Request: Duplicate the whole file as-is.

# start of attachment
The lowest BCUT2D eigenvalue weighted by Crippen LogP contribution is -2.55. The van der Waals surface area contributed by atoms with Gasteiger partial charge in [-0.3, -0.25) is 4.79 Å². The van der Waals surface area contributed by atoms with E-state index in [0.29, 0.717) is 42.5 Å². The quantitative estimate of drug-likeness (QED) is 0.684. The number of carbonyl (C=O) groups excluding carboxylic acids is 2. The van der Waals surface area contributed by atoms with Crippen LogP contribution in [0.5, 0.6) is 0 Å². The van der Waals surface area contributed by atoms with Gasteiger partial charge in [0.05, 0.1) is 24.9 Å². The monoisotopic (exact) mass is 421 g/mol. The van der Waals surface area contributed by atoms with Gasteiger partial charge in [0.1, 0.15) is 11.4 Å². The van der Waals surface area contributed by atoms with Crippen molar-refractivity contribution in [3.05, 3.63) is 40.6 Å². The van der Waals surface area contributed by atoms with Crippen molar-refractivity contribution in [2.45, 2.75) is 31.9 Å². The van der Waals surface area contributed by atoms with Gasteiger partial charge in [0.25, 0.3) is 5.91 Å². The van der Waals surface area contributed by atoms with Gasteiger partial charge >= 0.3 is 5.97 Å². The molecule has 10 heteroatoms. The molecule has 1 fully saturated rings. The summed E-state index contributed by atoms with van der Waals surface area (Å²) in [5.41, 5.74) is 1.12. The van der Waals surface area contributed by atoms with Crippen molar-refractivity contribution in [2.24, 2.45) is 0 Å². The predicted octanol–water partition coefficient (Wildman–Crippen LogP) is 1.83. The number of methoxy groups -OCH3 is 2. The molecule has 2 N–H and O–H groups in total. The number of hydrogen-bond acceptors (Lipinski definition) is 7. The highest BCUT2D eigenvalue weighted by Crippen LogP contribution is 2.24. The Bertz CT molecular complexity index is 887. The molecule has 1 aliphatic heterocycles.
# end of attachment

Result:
The lowest BCUT2D eigenvalue weighted by Crippen LogP contribution is -2.55. The van der Waals surface area contributed by atoms with Gasteiger partial charge in [-0.3, -0.25) is 4.79 Å². The van der Waals surface area contributed by atoms with E-state index in [0.29, 0.717) is 42.5 Å². The quantitative estimate of drug-likeness (QED) is 0.684. The number of carbonyl (C=O) groups excluding carboxylic acids is 2. The van der Waals surface area contributed by atoms with Crippen LogP contribution in [0.5, 0.6) is 0 Å². The van der Waals surface area contributed by atoms with Gasteiger partial charge in [0.05, 0.1) is 24.9 Å². The monoisotopic (exact) mass is 421 g/mol. The van der Waals surface area contributed by atoms with Gasteiger partial charge in [0.1, 0.15) is 11.4 Å². The van der Waals surface area contributed by atoms with Crippen molar-refractivity contribution in [3.05, 3.63) is 40.6 Å². The van der Waals surface area contributed by atoms with Crippen molar-refractivity contribution in [2.45, 2.75) is 31.9 Å². The van der Waals surface area contributed by atoms with Gasteiger partial charge in [0.25, 0.3) is 5.91 Å². The van der Waals surface area contributed by atoms with Gasteiger partial charge >= 0.3 is 5.97 Å². The molecule has 10 heteroatoms. The molecule has 1 fully saturated rings. The summed E-state index contributed by atoms with van der Waals surface area (Å²) in [5.41, 5.74) is 1.12. The van der Waals surface area contributed by atoms with Crippen molar-refractivity contribution in [2.24, 2.45) is 0 Å². The predicted octanol–water partition coefficient (Wildman–Crippen LogP) is 1.83. The number of methoxy groups -OCH3 is 2. The molecule has 2 N–H and O–H groups in total. The number of hydrogen-bond acceptors (Lipinski definition) is 7. The highest BCUT2D eigenvalue weighted by Crippen LogP contribution is 2.24. The Bertz CT molecular complexity index is 887. The molecule has 1 aliphatic heterocycles.